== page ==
Friday, Dec. 15, 2006 5Continued from page 3Naval history...biggest single tragedy to that date. A non-rigid airship, J-3, sent out to join the search, also crashed, with the loss of two more men. The U.S. Coast Guard cutter Tucker (CG-23), the first American vessel on the scene, arrived at 6 a.m., and took the Akron survivors and the body of Copeland on board, thus releasing the German vessel. Among the other ships which fruitlessly combed the area for more survivors were the heavy cruiser Portland (CA-33), the destroyer Cole (DD-155), Coast Guard cutter Mojave, and the Coast Guard destroyers McDougal and Hunt, as well as two Coast Guard planes. Most, if not all of the casualties had been caused by drowning and hypothermia, as no one on the airships crew had been issued life jackets, and there had not been time to deploy the crafts single life raft. Soon after Akrons loss, Navy divers examined her wreckage, which was located about 100 feet below the ocean surface east of Atlantic City, N.J. More recently, in June 2002, the research submarine NR-1 revisited the airships crash site, where much of her collapsed framework remains visible on the Continental Shelf, nearly 70 years after the great dirigible went down. Akrons loss spelled the beginning of the end for the rigid airship in the Navy, especially since one of its leading proponents, Rear Adm. Moffett perished with her, as did 72 other men. President Roosevelt commented afterward: The loss of the Akron with its crew of gallant officers and men is a national disaster. I grieve with the Nation and especially with the wives and families of the men who were lost. Ships can be replaced, but the Nation can ill afford to lose such men as Rear Admiral William A. Moffett and his shipmates who died with him upholding to the end the finest traditions of the United States Navy. To learn more about the USS Akron or many of the other airships that the Navy used back in the early 20th Century log on to www.history.navy.mil Three Navy astronauts are part of the crew of NASAs space shuttle Discovery that launched from Kennedy Space Center on Dec. 9. Capt. Robert L. Curbeam Jr. and Cmdrs. William A. Oefelein and Sunita L. Williams were on Discovery when it launched toward the International Space Station, where the astronauts will continue construction on the station, rewiring the orbiting laboratory and adding a segment to its integrated truss structure. The electrical repairs are the crews main mission, but they also will be rotating a crew member out of the space station. Williams will take the place of astronaut Thomas Reiter, and Reiter will travel back with the shuttle crew. The ability to perform this part of the mission showcases the space shuttles versatility, due to its large size, Oefelein said in an interview on NASAs Web site. Oefelein received his commission from the Navy in 1988 and was designated a naval aviator in 1990. He was selected by NASA in June 1998 and reported to Johnson Space Center in August 1998. After completing two years of training and evaluation, he became qualified for space flight assignment as a pilot. He is assigned as a pilot on the Discovery mission. Curbeam, a Baltimore native, has always been interested in spacecraft, he said in his interview on the Web site. While in test pilot school in the Navy, he visited Johnson Space Center and talked with an astronaut, and that conversation convinced him to pursue a career with NASA, he said. Curbeam graduated from the U.S. Naval Academy in 1984 with a degree in aerospace engineering. He was selected by NASA in 1994 and after a year of training and evaluation, he was assigned to the computer support branch in the astronaut office. He is a veteran of two space flights and has logged more than 593 hours in space, including three spacewalks. Williams, of Needham, Mass., worked in Moscow with the Russian Space Agency on the Russian contribution to the International Space Station and with the first expedition crew to the station. She is currently assigned to the crew of the 14th expedition to the station and will join that crew after traveling on Discovery. This is Williams first flight mission. In her interview on the Web site, she said she feels extremely lucky to be part of a mission that will be construction-intensive. She said she recognizes the dangers of flying in space, but she enjoys the inspiration it brings to others. Williams received her commission from the U.S. Naval Academy in 1987. She was designated a naval aviator in July 1989 and went on several deployments as part of a helicopter squadron. She was selected by NASA in June 1998, and after her training, went to Moscow to work on the International Space Station. She will serve as a flight engineer at the station. Navy astronauts are a major part of NASAs history, with the first manned space flight being piloted by Cmdr. Alan B. Shepard Jr. in 1961.Navy astronauts underway on Discovery missionBy Army Sgt. Sara Wood, American Forces Press Service Photo by MC1 Igo WorduMembership Drive Shemika Barnes and LT Kevin Williams participate in African-American Cultural Organization (AACO) membership/fund drive. The organization is gearing up for upcoming events to commemorate African-American cultural celebration.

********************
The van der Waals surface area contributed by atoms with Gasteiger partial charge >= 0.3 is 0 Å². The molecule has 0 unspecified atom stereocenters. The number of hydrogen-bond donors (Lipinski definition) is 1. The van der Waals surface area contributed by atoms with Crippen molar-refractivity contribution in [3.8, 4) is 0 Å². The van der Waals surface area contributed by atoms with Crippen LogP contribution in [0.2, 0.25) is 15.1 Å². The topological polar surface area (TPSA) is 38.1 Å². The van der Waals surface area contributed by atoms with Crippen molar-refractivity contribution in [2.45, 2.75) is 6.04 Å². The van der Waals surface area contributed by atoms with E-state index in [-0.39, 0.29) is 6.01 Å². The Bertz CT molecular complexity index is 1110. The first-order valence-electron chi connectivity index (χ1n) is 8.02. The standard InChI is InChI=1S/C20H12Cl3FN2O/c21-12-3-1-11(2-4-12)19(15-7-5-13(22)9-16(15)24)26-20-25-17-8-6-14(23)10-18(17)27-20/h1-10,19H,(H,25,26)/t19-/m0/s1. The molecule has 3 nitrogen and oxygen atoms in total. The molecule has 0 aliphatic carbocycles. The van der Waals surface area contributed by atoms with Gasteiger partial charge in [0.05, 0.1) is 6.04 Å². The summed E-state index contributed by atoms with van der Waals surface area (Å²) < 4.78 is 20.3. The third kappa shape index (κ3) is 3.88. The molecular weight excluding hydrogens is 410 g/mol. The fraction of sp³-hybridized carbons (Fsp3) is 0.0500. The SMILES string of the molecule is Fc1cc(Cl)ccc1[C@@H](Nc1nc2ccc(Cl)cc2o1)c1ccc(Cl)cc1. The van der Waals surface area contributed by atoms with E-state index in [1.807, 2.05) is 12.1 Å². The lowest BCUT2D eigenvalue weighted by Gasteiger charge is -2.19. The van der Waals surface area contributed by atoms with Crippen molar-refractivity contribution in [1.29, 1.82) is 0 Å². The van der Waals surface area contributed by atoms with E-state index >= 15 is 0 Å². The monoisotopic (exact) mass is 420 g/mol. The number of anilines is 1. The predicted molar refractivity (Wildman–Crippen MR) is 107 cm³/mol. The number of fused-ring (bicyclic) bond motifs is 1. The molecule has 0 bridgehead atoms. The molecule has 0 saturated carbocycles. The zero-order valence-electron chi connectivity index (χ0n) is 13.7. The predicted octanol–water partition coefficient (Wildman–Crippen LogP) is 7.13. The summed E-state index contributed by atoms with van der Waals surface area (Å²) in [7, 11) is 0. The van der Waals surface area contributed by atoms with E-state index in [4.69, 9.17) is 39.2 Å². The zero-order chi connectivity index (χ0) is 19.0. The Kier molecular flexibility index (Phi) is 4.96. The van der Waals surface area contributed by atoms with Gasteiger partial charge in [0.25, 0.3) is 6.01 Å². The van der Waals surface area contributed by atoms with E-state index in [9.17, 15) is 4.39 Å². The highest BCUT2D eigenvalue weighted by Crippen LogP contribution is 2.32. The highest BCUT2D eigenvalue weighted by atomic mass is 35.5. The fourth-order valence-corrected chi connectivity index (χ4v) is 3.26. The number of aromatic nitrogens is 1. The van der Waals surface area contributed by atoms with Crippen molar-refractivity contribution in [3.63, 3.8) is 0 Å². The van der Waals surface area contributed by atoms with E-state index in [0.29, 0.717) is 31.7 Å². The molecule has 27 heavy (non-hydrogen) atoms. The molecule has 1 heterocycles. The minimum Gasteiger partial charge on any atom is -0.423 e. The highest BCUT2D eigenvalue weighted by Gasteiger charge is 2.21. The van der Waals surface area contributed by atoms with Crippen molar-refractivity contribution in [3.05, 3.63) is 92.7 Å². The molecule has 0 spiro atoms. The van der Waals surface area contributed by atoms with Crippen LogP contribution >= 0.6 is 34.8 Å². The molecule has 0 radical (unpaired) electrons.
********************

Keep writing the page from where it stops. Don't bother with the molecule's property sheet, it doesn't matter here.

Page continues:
Friday, Dec. 15, 2006 6 Genre: Drama, Adaptation, Sports and Teen Cast: Dwayne The Rock Johnson, Kevin Dunn, Xzibit Kevin Dunn, Leon Rippy Storyline: The uplifting story of detention camp probation officer Sean Porter, who creates a highschool-level football team from a ragtag group of dangerous teenage inmates as a means to teach them self-respect and social responsibility. He is joined in this experiment by co-worker, Malcolm Moore.Do Do Do Do Do wnto wnto wnto wnto wnto wn L wn L wn L wn L wn L y y y y y ceum ceum ceum ceum ceum MWR Happenings Friday Dec. 15 Open Season 7 p.m., PG, 87 min. School for Scoundrels 9 p.m., PG-13, 100 min. Saturday Dec. 16 The Grudge 2 7 p.m., PG13, 102 min. Gridiron Gang 9 p.m., PG, 87 min. Sunday Dec.17 Gary Sinise and the Lt. Dan Band in Concert Monday Dec. 18 Jet Li's Fearless 7 p.m., PG-13, 103min. T uesday Dec. 19 The Grudge 2 7 p.m., PG-13, 102 min. W ednesday Dec. 20 The Guardian 7 p.m., PG-13, 135 min. Thursday Dec. 21 Casino Royale 7 p.m., PG-13, 137 min. Windjammer Dinner Theater Monday, Dec. 18, at 5:30 p.m. Bring the family to the Windjammer Club to enjoy dinner and then watch family oriented Gor PG-rated movies. This Monday, Princess Diaries 2, begins at 5:30 p.m., and the second movie, Step Up, begins at 8 p.m. Holiday Family Ice Skating Dec. 15., 6 p.m. at the hockey rink outside the base gym. W inter W onderland Craft Fair Dec. 15., 6 p.m. at the hockey rink outside the base gym. $10 to reserve a table. FMI call 74795. Gar y Sinise and the L T Dan Band Dec. 17, at the Downtown Lyceum. Showtime is 8 p.m. New Y ear's Eve Concer ts Dec. 31., 9 p.m. Will Brock will be performing at the Bayview; Sean Paul and Shanna Crooks will perform at Cooper Field while Mary White Band will perform at the Goat Locker. FMI call 75225. MWR taxi service Coming soon. Drivers needed. FMI call 4363. GTMO Xtr eme Adventur e R ace Saturday Feb. 3, at the Marina. FMI call 2345.Gridiron Gang The GuardianComedy and Remake Cast: Kevin Costner, Ashton Kutcher, Neal McDonough, Melissa Sagemiller, Clancy Brown Storyline: Af ter losing his crew in a fatal crash, legendary Rescue Swimmer, Ben Randall, is sent to teach at A School, an elite training program for Coast Guard Rescue Swimmers. Wrestling with the loss of his crew members, he throws himself into teaching, turning the program upside down with his unorthodox training methods. Holiday Door DecorationsWish to get into the spirit of the holidays? Any BEQ or BOQ resident who wishes to decorate their front doors for the holidays can do so and will be judged by the Command Master Chief on Thursday, Dec. 21, 7 p.m. Appropriate holiday themes or messages only. FMI contact CMC at 4474.